Obsessing about sidewalk stamps

Spacing publisher Matthew Blackett has some serious infrastructure fetishes. He wrote about his obsession with sidewalk stamps in Spacing’s first issue and has continued to seek out the oldest dated sidewalk in the city. There are some serious contenders — one near the King Eddy Hotel looks to have an early 1930s stamp, but its edges are rounded down and it’s impossible to confirm; a reader once sent an email saying a stamp near Danforth and Logan was dated 1922, but Spacing has been unable to find it; on King West, almost two blocks west of Dufferin lies a pristine stamp form 1935; A residential driveway that abuts the sidewalk on Palmerston, near College and Bathurst, has a stamp from 1918.

Today’s Globe and Mail has an article by Dave LeBlanc in which he and Blackett wander around Parkdale with their heads focused downward, looking for old pieces of infrastructure that could help date the waves of civic construction that have swept through the neighbourhood.

Other sidewalk stamp articles:
Sidewalk Markings [ Cdn Design Resource ]
Sidewalk Stamps [ Torontoist ]
• Claire Cameron’s blog Feb. 27, April 11


  1. My absolute fave stamps are the millennium ones; they show whimsical buildings being showered by fireworks in what looks to be a citywide celebration. The same design is used on turn-of-this-century blue bins as well.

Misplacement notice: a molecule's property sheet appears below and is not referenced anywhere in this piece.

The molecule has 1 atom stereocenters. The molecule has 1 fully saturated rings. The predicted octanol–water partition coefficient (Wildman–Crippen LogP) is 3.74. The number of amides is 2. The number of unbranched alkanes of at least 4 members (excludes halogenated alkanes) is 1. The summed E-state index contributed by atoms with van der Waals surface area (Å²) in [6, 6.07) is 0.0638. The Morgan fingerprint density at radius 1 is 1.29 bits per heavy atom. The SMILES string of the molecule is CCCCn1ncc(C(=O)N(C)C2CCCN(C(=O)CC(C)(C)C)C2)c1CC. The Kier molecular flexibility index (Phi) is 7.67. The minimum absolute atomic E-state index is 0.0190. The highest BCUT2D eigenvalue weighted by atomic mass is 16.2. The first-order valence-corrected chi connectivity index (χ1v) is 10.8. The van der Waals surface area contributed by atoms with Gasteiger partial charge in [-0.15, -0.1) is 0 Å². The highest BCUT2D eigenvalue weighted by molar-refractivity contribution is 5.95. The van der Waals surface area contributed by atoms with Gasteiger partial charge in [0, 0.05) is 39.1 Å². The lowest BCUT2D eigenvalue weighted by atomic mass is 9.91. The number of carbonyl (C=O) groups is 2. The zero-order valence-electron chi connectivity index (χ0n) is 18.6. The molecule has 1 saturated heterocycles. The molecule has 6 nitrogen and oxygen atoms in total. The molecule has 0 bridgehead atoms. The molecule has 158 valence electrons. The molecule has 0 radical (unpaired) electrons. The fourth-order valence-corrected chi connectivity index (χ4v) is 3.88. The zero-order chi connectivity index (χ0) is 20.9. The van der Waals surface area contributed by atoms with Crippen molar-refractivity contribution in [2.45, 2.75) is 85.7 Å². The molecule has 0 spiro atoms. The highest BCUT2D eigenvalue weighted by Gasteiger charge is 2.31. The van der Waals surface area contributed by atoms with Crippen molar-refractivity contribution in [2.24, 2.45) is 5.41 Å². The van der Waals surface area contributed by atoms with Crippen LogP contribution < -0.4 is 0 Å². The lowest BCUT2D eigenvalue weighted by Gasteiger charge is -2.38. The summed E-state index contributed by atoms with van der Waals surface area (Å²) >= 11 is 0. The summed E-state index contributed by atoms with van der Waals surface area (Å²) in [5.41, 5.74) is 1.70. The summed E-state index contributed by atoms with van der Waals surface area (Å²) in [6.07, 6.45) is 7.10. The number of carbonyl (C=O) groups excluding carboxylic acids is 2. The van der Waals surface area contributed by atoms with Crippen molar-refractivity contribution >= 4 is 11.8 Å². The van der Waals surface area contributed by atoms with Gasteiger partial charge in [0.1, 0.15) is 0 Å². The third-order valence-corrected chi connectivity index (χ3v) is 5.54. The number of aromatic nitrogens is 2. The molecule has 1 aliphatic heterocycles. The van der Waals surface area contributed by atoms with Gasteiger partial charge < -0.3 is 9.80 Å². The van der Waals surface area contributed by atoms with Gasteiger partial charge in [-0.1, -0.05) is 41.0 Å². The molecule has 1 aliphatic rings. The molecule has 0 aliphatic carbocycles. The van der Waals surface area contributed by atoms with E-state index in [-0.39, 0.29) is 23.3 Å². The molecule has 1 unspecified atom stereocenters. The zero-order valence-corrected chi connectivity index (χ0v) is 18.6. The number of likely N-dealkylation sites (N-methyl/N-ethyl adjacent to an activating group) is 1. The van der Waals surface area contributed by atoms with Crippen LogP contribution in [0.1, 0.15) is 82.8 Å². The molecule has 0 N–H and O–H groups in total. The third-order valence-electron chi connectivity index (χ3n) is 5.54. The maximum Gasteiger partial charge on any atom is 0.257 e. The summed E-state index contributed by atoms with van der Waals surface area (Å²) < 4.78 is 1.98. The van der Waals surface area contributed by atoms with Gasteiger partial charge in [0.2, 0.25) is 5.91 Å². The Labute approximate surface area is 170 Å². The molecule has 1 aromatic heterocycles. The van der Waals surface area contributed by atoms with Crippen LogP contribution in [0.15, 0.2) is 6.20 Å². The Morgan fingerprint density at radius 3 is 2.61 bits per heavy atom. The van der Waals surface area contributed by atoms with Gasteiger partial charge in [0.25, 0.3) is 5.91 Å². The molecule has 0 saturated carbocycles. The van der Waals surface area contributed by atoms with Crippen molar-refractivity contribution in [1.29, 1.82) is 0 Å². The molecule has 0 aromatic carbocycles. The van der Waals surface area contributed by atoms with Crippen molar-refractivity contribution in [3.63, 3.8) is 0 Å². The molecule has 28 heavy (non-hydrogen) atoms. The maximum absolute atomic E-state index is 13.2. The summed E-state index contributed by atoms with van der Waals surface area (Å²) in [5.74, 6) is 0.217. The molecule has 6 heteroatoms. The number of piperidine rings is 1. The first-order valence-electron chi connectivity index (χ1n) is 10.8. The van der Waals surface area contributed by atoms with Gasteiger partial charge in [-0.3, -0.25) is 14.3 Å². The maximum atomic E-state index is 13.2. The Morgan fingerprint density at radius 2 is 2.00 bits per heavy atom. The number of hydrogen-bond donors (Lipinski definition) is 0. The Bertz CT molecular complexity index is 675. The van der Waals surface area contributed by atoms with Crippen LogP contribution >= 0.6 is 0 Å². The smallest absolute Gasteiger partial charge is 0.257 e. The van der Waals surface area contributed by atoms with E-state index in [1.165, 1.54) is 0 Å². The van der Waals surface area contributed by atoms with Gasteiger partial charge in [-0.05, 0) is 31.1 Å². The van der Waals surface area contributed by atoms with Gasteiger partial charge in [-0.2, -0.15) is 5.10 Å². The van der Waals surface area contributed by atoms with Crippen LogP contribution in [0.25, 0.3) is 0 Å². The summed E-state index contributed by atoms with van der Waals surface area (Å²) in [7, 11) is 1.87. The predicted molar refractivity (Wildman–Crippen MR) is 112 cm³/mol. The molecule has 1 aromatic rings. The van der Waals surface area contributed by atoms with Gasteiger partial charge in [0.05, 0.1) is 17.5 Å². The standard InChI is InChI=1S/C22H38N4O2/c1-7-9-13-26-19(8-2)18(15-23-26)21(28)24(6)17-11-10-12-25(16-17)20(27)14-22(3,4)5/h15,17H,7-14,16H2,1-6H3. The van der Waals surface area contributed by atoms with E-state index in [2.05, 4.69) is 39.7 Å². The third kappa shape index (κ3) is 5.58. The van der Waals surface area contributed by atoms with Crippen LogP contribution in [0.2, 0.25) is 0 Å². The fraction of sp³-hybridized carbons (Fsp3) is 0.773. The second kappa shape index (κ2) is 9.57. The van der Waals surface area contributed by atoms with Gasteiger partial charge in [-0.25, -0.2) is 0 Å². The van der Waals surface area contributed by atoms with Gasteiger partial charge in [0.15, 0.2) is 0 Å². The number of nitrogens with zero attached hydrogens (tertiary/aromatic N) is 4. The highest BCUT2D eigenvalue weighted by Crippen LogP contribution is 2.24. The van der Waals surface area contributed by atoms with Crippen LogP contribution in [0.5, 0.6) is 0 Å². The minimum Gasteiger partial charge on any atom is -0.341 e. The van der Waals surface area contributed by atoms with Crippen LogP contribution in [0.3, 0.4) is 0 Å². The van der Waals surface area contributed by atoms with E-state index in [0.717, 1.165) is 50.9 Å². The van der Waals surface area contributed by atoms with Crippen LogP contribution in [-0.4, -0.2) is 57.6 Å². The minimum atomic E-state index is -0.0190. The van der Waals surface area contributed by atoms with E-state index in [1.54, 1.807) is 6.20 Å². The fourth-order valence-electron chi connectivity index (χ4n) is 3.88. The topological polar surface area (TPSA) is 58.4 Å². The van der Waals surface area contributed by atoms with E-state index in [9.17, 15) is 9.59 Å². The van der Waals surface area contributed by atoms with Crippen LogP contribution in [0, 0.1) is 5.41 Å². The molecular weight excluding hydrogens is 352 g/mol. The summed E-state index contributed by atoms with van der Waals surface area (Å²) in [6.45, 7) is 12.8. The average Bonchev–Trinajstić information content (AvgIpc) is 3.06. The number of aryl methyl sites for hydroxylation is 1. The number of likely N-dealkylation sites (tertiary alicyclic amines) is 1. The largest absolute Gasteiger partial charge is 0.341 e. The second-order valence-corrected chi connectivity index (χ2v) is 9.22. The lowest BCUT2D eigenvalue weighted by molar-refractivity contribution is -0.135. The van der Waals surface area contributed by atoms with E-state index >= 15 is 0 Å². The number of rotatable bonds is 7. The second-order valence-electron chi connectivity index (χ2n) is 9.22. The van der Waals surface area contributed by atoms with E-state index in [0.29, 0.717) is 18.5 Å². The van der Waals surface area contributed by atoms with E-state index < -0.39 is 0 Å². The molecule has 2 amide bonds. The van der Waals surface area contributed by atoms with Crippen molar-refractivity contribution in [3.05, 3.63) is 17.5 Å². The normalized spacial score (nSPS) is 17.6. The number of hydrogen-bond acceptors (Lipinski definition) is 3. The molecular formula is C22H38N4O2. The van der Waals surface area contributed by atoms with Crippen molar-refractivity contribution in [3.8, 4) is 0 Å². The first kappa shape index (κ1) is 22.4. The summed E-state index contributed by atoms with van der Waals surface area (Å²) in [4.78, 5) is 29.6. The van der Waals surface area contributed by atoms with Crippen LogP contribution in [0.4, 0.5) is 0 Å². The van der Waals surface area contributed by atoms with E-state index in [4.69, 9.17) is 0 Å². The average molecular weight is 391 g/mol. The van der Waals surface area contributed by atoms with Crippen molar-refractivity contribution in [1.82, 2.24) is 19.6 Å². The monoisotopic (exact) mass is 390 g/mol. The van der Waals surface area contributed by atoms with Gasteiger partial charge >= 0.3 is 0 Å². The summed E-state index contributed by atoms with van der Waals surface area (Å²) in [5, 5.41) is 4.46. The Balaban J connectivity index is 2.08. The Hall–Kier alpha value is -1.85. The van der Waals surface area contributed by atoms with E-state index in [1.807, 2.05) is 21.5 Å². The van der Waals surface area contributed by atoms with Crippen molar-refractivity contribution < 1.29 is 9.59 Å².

Yes, if only the spirit of the New Year could endure year round.

  2. There was some really old sidewalk that got trashed at the corner of Sneaky Dee’s for the B/S redesign of the street and saving/recycling old concrete isn’t at all on the city agenda, though I did bug Ms. Chow about it with no response. There was also a large amount of still good centennial stamp sidewalk on the south side that got trashed here too.
    There are two segments of curb near me/UfoT that are actually stone curbs, so therefore they’ve been missed as we must grind up the Escarpment and fill in the bay

  3. There’s a manhole cover right outside my house that is from 1916…I snapped a picture of it…I’d send it in to be posted but I have no idea who to send it to.

  4. I’ve been documenting sidewalk stamps in California and other places as examples of labor pride. A hundred years ago concrete was the “new technology” threatening esablished masons, and they had to deal with it. Fascinating stuff.

  5. Several stamps from the 1920s are visible in Long Branch.

    There’s one from 1925 (as best as I can make out) in front of 61 Fortieth St.

    There are stamps from 1928 and 1929 on James St. either side of Fortieth.

  6. Just found this article. Now I know that I, too, am an “infrastructure fetichist”. Have been building an image library of these things. San antonio, my town, has some great ones dating back. Ed Gaida self published a wonderful book about them.

Comments are closed.